This was, he says, "an entirely natural reaction, to keep your head down and hope that life would go on". Most forms of resistance were what James Scott, professor of politics at Yale University, described as "weapons of the weak" in his much-cited book of the same name, such as the go-slow tactics of imported labourers in Germany known as Arbeitsbummel (which roughly translates as "dawdle-work").
One consequence, Gildea says, was a narrowing of horizons. "People ceased to be concerned with the nation or patriotism and concentrated on the local, their families and their jobs." But for some there was a widening of opportunities and experiences - people who found themselves working in different countries or women who took over their husbands' work. Gildea cites the woman, decorated for her contribution to motherhood by the profoundly traditionalist Vichy Government, who explained that she could not attend the presentation because of the demands of running a large family business.
Women found, in Warring's vivid phrase, that their bodies were "a combat zone". Gildea contrasts the fiercely censorious attitude towards the wives of French prisoners of war who associated with German soldiers with the lack of criticism of French prostitutes who did the same thing.
There is a useful comparison with relationships between British women and American soldiers during the same period, which aroused the same local sexual jealousies. "In both cases, the foreign troops had the attractions of being better paid and having a greater air of success about them." The relationships that earned a well-publicised minority of women the humiliation of a public head-shaving in the immediate aftermath of war were often, he suggests, "another coping strategy, the outcome of the sort of moral versus material calculation that was part of living under occupation".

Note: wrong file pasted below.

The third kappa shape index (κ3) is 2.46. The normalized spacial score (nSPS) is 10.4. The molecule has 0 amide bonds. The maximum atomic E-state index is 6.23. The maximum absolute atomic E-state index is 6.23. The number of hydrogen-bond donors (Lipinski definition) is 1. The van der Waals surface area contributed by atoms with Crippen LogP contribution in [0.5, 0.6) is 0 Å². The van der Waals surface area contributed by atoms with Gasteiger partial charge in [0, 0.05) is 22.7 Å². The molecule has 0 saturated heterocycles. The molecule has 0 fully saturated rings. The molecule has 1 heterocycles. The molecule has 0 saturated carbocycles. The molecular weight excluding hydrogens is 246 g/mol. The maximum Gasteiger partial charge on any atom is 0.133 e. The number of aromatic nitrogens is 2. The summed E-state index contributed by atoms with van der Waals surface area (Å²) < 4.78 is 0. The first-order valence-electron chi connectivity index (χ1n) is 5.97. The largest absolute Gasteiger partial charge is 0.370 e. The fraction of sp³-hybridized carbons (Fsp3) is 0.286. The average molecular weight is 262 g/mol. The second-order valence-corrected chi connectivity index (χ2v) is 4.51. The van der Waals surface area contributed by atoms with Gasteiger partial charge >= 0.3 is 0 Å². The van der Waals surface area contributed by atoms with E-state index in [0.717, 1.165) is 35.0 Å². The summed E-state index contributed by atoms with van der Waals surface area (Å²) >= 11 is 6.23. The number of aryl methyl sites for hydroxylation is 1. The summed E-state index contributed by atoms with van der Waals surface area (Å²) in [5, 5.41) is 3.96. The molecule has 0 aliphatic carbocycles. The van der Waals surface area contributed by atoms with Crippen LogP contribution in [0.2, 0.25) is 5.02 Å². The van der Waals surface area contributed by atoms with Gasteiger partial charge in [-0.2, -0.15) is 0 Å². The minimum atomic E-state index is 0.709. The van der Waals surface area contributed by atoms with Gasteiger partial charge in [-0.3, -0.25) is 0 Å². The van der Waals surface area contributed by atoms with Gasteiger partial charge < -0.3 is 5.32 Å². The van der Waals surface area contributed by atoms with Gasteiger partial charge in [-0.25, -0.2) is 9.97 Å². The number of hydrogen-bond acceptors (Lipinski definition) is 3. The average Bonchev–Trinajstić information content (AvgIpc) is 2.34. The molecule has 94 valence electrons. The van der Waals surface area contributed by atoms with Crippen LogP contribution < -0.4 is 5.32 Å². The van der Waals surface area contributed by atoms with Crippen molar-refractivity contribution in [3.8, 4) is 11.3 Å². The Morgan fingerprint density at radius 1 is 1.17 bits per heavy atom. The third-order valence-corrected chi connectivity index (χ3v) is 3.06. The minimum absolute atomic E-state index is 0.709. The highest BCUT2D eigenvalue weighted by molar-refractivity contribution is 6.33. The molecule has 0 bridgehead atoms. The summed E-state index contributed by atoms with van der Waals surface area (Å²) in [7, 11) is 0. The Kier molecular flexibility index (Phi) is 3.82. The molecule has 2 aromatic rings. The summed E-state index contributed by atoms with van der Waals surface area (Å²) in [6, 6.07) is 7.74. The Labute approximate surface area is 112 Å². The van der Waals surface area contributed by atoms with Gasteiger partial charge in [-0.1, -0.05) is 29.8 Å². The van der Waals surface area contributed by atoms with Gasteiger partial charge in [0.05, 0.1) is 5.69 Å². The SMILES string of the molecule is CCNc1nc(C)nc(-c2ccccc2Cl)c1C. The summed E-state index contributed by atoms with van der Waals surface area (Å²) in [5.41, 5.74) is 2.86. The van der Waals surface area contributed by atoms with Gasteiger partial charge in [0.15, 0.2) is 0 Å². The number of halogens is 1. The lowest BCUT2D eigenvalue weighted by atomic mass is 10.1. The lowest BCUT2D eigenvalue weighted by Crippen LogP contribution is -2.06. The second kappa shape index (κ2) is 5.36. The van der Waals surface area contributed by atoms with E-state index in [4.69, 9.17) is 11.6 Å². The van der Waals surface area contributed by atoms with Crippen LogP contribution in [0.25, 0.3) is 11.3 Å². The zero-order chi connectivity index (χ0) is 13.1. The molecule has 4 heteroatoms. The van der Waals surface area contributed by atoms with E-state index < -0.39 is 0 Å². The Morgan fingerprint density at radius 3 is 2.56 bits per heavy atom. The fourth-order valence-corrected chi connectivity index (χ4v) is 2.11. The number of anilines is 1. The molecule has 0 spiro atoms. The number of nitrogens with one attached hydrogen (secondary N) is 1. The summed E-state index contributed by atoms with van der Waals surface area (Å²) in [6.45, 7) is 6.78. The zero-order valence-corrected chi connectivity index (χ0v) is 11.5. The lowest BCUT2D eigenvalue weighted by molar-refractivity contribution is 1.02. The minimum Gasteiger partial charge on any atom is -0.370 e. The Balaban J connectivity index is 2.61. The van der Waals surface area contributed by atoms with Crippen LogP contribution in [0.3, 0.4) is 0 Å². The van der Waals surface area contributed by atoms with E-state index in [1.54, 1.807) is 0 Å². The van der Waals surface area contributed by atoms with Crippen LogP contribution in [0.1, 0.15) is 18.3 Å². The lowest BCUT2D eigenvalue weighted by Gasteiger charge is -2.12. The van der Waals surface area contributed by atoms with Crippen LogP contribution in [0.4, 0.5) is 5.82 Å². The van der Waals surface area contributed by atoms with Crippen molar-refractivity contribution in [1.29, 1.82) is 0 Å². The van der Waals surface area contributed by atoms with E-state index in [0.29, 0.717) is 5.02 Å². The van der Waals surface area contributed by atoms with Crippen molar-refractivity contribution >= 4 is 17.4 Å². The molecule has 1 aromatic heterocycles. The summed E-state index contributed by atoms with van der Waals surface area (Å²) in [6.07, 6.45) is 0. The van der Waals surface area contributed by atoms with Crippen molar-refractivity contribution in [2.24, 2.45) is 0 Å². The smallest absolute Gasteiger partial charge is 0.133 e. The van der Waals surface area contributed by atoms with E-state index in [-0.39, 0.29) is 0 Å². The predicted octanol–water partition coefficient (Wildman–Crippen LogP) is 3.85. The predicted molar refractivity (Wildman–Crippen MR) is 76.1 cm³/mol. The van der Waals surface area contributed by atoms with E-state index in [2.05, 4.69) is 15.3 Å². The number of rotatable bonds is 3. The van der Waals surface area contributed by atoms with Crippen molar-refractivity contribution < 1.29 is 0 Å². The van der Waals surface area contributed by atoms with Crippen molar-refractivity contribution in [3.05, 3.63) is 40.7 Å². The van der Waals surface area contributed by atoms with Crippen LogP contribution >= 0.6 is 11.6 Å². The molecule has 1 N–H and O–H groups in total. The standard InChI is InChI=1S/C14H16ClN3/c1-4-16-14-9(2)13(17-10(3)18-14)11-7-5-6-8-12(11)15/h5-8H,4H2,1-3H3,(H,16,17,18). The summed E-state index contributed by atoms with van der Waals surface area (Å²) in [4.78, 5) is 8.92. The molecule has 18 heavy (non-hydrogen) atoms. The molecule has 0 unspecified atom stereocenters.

No research project is ever the final word, and Gildea, a firm proponent of "history from below", believes there is still much more to be learnt, particularly about experiences in Eastern Europe, where many archives remain to be fully explored, and those peculiar to Italy, with the mid-war transformation of its relationship with the Nazis, from ally to occupied enemy.
Surviving Hitler and Mussolini: Daily Life in Occupied Europe, edited by Robert Gildea, Olivier Wieviorka and Anette Warring (Berg, £17.99).
Sleeping with the enemy: a group of men shave the head of a young woman in post-liberation France. Her 'crime' was probably to have had sex with a German. As many as 200,000 French children from the period are estimated to have had German fathers.